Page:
• Bug tracker: Not so good. Stuff gets overlooked, it's hard to manage any kind of presence (as in yes, we saw this) without unrealistically setting expectations (as in it's a year later and still no status tag). Stuff frequently gets closed (often as a duplicate) erroneously because users can only go by what they see. We really need a bug tracker and a way for people to say "this affects me too!", where we control how stuff gets closed and merged, and where robots kick dirt in our face if we neglect things. Downvotes on bug reports aren't very helpful, and can be off-putting to people that put time into writing them not realizing what they could have searched for.

  • Feature requests: It's actually pretty good for that, but again, we suffer from a lack of presence from us that doesn't set bad expectations. At the current scale it's so easy for a dozen things to fall through the cracks if just one person takes a short vacation or extended stint of sick leave. Yay / nay voting on these is pretty essential because a lack of "yay" can hide an overwhelming crowd of "nay!!!", but we need to make that experience different.

  • Discussions: Again, yay / nay work well here, but it's really hard to find consensus. The upside-down Q&A system is a great start here, but we need more, and there has to be some kind of clear path for change to happen in a way that it's advertised so we can avoid people unwittingly getting brow-beaten for breaking rules that are buried on page 317 subsection 21-A paragraph 119 that wasn't even advertised to them :)

  • Call-to-action: Works okay-ish, but why can't we advertise tag related discussions and tasks to people on the main site invested in those tags based on their participation? While I love that we're able to occasionally spot tag cleanups and other janitorial stuff that our developers can help make short work of, meta is (unfortunately) a place where that kind of work goes to die all too often. It just never gets seen, and also suffers from a lack of a consensus mechanism.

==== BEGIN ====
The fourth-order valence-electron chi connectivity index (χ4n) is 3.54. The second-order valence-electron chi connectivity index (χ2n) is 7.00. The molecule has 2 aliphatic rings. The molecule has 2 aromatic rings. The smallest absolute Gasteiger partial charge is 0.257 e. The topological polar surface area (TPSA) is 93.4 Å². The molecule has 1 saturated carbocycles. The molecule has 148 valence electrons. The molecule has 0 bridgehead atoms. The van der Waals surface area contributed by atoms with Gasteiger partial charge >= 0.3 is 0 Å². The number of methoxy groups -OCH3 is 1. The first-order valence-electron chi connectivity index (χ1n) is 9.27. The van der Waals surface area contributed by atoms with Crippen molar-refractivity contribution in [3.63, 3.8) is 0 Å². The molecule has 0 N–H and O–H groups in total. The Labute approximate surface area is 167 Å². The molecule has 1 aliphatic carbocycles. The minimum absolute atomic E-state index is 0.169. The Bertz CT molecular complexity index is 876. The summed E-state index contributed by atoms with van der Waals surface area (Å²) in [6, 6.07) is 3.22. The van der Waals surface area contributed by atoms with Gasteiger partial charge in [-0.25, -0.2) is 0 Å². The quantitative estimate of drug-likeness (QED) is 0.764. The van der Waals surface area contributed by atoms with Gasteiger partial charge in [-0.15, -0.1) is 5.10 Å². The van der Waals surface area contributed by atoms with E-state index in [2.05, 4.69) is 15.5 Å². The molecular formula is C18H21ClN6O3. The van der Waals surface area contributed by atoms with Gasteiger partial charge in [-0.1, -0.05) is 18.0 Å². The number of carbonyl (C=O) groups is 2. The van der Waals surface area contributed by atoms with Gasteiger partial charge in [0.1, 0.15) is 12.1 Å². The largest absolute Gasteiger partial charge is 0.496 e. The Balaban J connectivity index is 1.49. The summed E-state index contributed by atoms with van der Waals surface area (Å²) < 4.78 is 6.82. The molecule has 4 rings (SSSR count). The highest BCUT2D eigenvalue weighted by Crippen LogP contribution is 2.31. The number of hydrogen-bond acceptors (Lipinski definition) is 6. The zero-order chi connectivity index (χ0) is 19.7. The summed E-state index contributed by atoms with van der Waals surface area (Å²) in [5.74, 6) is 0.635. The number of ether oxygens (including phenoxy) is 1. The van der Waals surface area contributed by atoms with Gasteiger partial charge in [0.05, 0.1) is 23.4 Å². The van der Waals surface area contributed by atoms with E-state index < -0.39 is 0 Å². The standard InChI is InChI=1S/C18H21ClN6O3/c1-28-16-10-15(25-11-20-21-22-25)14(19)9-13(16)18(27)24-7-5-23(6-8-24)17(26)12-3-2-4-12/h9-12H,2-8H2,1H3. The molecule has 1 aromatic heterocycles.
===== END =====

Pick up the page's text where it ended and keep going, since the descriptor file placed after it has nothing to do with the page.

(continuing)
• Communication from us: This works, okay-is, but we really need a more informal blog kind of system built into meta for stuff where we really only want to reach seasoned users that have interests in how stuff works and what we build. That's .. not the company main blog, and hasn't been for quite some time. I think we'd communicate quite a bit more if we had a more informal way of doing it, and I don't know how votes / answers come into play there.

So to the point (and yes, I do have one, and had one prior to that rant) we need to look at how all of the mechanisms here on meta work and make more informed, long-term decisions on the direction we need the software to go. While we don't want a platform for purely mindless fun, we do want people to feel more welcome here, and less like they've done something horrible even if their first attempt didn't go so well. To that, we definitely agree, we need the UI to do a much better job of setting people's expectations while encouraging everyone to keep the overall well being of community discourse in mind when participating.

But more duct tape and gum just lets us kick that can down the road another year, and I'm honestly tired of doing that. I'm putting this as deferred, because it's technically not declined, but the rabbit hole probably goes a lot deeper than you anticipated :)

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    looks like you forgot to mention support requests (like this one for example:)
    – gnat
    Commented Mar 28, 2018 at 14:38
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    @gnat I totally had it in my head and I think the relay that indicates when fingers have fired might be broken, I'll get it checked out (added).
    – user50049
    Commented Mar 28, 2018 at 15:34
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    Oh oh up up up voted for the hopefully-maybe-in-the-future bug tracker. Bug reports right now seem like they rely on the luck of being seen.
    – Ajean
    Commented Mar 28, 2018 at 16:16